Wednesday, 28 February 2018

TV Review - Blake's 7: S2E08 Hostage

Allan Prior's debut B7 script wasn't without promise even if it was strangely unsatisfying and not anything like good. His second is an absolute unqualified turd, setting the tone for basically the rest of his input. The plot is wafer thin, it's unexciting , it adds nothing to the ongoing plot and is mainly remembered for the bad performances it draws from the cast and for one painfully awkward development for Blake.

The episode gets off to an unexpectedly decent and exciting start when the Liberator comes under attack from a large, co-ordinated attack from Federation pursuit ships, requiring just about every second of extant stock footage of both models. It's actually cut rather well and it's interesting to see the Federation simply try to shoot the thing down; they actually come close and you wonder why the whole idea is junked. Very little can disguise that it was blatantly added as padding (possibly even by Chris Boucher to fill out an underweight episode) and it just doesn't connect with the rest of the plot in all but the broadest way.

But once it's over with the main plot has to be dealt with and it's not great. Travis has tracked Blake's exiled uncle Ushton to the planet Exbar and taken his daughter (that's Blake's cousin) Inga hostage, contacting the Liberator to offer an alliance. It's a blatant trap but Blake feels he has to go. It's an odd contrivance, though - Blake's relatives were apparently purged following his first pre-series uprising, so how did Ushton escape? And on top of that it's clear that Inga and Blake were lovers to some degree, which is just a bit creepy. I mean, bear in mind that Blake was fitted up for sex crimes and all and he's up there with a history of fucking his cousin. Would it have changed the plot to make Ushton an old friend? Not one bit. So why? Urgh.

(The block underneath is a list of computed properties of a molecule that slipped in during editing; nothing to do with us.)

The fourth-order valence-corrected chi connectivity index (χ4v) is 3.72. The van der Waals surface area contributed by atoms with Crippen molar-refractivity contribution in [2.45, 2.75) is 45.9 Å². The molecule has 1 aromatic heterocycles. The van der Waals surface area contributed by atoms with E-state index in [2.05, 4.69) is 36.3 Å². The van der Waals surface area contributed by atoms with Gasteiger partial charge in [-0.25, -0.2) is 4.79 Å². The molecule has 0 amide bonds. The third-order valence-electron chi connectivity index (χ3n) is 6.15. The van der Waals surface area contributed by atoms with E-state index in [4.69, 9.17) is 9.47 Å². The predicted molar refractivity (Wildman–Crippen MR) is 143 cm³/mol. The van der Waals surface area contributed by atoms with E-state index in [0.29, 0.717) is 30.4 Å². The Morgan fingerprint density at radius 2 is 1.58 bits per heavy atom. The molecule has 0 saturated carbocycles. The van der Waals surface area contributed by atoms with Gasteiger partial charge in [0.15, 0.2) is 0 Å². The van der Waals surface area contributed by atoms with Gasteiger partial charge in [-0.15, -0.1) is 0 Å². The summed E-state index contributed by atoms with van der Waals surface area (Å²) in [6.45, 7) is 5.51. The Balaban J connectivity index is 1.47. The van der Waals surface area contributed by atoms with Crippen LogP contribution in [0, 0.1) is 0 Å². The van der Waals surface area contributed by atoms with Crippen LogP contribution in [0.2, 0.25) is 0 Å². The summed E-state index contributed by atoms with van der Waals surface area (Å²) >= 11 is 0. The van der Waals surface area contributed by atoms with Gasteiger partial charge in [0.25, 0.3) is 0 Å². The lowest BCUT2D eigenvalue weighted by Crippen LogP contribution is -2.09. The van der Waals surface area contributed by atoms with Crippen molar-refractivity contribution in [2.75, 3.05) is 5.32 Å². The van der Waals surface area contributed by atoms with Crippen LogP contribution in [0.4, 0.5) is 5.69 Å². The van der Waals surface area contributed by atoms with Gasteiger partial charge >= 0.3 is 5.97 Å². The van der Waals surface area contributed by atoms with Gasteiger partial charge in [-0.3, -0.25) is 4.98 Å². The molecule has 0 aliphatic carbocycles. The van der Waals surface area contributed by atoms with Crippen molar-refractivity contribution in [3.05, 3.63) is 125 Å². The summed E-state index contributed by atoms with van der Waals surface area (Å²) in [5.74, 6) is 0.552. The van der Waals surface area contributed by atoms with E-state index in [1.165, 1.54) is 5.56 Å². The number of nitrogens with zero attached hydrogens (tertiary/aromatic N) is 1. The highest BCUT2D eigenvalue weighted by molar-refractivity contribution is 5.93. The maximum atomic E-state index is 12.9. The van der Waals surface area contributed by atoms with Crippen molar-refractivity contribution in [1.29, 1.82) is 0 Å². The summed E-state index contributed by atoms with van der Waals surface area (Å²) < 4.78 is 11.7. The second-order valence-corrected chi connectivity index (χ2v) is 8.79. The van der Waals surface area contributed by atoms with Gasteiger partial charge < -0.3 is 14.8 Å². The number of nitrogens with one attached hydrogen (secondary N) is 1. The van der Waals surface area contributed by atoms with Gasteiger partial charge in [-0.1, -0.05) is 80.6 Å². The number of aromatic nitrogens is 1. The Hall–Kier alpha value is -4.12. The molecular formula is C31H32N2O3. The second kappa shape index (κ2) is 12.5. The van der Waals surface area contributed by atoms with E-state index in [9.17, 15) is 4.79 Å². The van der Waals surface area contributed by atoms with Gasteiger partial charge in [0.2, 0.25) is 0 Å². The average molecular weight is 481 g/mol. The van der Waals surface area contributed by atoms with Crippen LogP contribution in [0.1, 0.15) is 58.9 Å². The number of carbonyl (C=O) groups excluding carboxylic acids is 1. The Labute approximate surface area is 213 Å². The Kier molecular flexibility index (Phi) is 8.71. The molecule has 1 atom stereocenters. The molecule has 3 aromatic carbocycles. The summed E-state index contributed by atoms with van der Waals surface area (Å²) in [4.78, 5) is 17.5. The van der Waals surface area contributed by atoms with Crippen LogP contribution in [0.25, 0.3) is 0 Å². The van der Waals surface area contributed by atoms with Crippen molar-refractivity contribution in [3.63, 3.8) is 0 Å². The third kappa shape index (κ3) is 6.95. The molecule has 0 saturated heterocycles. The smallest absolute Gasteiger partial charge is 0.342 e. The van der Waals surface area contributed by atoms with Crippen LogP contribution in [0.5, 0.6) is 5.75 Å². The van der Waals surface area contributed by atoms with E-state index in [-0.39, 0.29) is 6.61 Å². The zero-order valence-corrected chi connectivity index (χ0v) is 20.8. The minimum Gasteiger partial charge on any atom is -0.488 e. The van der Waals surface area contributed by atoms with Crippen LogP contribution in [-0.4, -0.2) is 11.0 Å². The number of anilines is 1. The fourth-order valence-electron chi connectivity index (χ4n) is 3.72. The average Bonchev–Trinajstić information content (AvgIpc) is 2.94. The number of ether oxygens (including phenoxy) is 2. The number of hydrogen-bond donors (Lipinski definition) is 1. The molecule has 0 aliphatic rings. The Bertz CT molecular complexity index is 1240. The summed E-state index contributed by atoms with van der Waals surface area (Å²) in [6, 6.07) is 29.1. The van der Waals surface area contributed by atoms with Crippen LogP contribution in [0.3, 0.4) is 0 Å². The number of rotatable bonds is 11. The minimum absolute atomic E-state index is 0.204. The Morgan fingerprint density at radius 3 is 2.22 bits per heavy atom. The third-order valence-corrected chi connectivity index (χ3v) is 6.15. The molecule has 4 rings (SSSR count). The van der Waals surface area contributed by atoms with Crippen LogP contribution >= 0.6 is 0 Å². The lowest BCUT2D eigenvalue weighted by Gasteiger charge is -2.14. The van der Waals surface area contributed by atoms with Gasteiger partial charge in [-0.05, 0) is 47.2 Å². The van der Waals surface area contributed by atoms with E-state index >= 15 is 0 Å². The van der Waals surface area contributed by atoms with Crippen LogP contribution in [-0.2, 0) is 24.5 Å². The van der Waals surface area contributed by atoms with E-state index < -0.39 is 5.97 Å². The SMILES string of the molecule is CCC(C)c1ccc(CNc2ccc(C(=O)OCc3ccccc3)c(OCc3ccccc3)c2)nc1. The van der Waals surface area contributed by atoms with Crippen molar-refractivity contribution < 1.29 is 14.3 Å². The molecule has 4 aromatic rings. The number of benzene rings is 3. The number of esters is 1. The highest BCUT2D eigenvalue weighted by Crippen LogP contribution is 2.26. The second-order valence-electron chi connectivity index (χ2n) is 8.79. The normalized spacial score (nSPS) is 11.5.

If only this was the biggest problem. Travis has for some reason dumped the crew of Mutoids given to him in "Trial". This wouldn't necessarily be a bad thing as on top of its' other crimes "Hostage" debuts the shitty Mutoid redesigns, with the black sculpted helmets replaced by silvery wigs and - while it's a bit of a dickhead thing to point out - decidedly frumpier actresses, making them look like a bunch of old slappers. Travis tops this by recruiting Crimos - criminal psychopaths, who for some reason wear wetsuits complete with masks and bandoliers with blocks of polystyrene spray-painted black stuck to them. Again, why?

Anyway, the tedious trap plays out in turgid fashion as the boys teleport down (a fourth-successive sausage party on the away team; I get nearly as many lines in this episode as Jan Chapell) and get captured by Travis and the Crimos in predictable tedious piecemeal fashion. There's an odd thing where Brian Croucher actually seems up to the job on the studio scenes but not on location - some of the outdoors stuff was reshot due to the death of Duncan Lamont (originally cast as Ushton) so he might just be bored (though few of his exterior scenes feature Ushton so...) or fed up with another dose of nemesis George Spenton-Foster but he gives the shit dialogue absolutely no effort. Yet he's at his best in the interrogation scenes, trying to unsettle Inga or shamelessly bullying Vila - his flat repeated delivery of "The word, the word, the word" works precisely because it's so banal. Of course, they all then escape easily enough and pick off Travis' minions and once again leave the guy alive because what fucking ever. Blake makes a play for the moral high ground when minutes before he was dropping rocks on people. They even tie Travis up, whatever the point of that is.